The CSR BlueCore5 Multimedia Development kit

Figure 1: The CSR BlueCore5 Multimedia Development kit includes a reference design that supports projects such as wireless speakers and headphones and leverages the stereo capabilities and data converters integrated on the BlueCore5 IC.

Implementing wireless audio with Bluetooth offers a number of advantages, most importantly is multivendor support. If you develop a Bluetooth-enabled product – whether it’s a device that streams audio outbound or receives audio and plays the stream – the product will work with devices from other vendors.

Proprietary wireless schemes

Bluetooth, however, is complex and can be costly. Bluetooth inherently requires a microcontroller (or other processor) to handle the Bluetooth software stack. Moreover, programming a Bluetooth IC to perform the desired application may require a significant software-development effort, although that is mitigated by development kits.

Proprietary approaches to wireless audio can certainly result in a simpler design effort, although the simplicity results in a less-feature-rich product. For those applications that mandate lower cost and complexity, Texas Instruments (TI) offers its PurePath wireless audio technology.

PurePath uses the same 2.4-GHz frequency band used by Bluetooth but does not require a programmable processing element and TI’s ICs are purpose-built for linking devices such as stereo receivers or TVs to wireless speakers or headphones.

The TI CC8520 system-level block diagram in Figure 2 depicts the simplicity. You can connect the IC directly with an audio output and the IC handles the wireless streaming task with only a minimal amount of discrete support components.

Texas Instruments CC8520 PurePath IC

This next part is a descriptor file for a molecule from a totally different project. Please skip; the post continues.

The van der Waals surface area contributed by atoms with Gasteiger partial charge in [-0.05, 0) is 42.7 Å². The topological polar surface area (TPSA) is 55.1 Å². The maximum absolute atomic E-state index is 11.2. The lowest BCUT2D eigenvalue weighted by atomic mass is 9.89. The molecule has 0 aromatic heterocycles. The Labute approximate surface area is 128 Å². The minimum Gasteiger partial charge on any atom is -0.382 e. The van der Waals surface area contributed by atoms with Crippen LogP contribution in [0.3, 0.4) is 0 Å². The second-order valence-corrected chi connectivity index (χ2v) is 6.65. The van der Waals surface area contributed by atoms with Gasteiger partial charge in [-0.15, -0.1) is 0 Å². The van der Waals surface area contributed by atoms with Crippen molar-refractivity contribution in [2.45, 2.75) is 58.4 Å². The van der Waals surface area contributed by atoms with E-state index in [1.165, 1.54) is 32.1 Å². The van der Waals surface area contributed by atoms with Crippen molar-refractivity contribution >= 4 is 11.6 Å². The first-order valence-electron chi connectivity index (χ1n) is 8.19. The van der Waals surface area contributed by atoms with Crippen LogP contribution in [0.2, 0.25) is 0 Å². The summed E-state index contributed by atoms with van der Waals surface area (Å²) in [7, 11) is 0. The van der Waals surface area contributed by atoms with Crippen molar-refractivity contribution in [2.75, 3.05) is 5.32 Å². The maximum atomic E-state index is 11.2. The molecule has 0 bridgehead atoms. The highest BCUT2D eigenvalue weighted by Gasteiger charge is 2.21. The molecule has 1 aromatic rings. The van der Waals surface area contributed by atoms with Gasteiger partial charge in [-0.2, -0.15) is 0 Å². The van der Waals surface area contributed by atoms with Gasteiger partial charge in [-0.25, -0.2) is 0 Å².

Figure 2: Texas Instruments CC8520 PurePath IC can connect directly to an audio source with minimal external components, and wirelessly stream CD-quality stereo audio to speakers or headphones.

The PurePath IC can be used alongside DSPs, microcontrollers, codecs, amplifiers, data converters, and other ICs. However, those functions aren’t required to implement the wireless functionality in a system. The IC implements what TI calls CD-quality audio with sampling rates as high as 48 kHz. TI also plans to offer a new version of the IC that includes USB support to allow design teams to easily add audio transmitters to any USB-equipped product.

TI offers a comprehensive PurePath Wireless Development Kit (Figure 3) to help designers shorten the learning curve. Moreover, TI also has published a reference design.

The TI PurePath Wireless Development Kit

Figure 3: The TI PurePath Wireless Development Kit includes the CC8520 IC and offers a jump-start to designs that use the wireless audio technology.

Wireless audio can provide a significant value-add to audio-based projects. Carefully consider your application requirements and you will likely find a wireless scheme that matches your cost requirements and offers the feature set demanded by the application.

Disclaimer: The opinions, beliefs, and viewpoints expressed by the various authors and/or forum participants on this website do not necessarily reflect the opinions, beliefs, and viewpoints of Digi-Key Electronics or official policies of Digi-Key Electronics.

About this author

Maury Wright

Maury Wright is an electronics engineer turned technology journalist and industry consultant with broad experience in technology areas ranging from microprocessors to digital media to wireless to power management. Wright worked at EDN Magazine for 22 years, serving as editor-in-chief and editorial director for five years. Wright also served as editor of EE Times' Digital Home and Power Management websites.

Currently, Wright is working as a consultant for a number of technology companies and writing under his own byline for the Intel Embedded Community website and for LEDs Magazine.

Wright has won numerous industry awards, including ASBPE national wards for EDN's 50th Anniversary Issue and a similar award for the EDN Prying Eyes department. Wright is an expert in the area of digital media and the connected home, having covered the wired and wireless service-provider and in-home networks extensively. This expertise extends from processors and ASSPs all the way up through the end application. Wright graduated from Auburn University in 1978 with a BSEE and a curriculum emphasis on digital design and development with early microprocessors.

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Electronic Products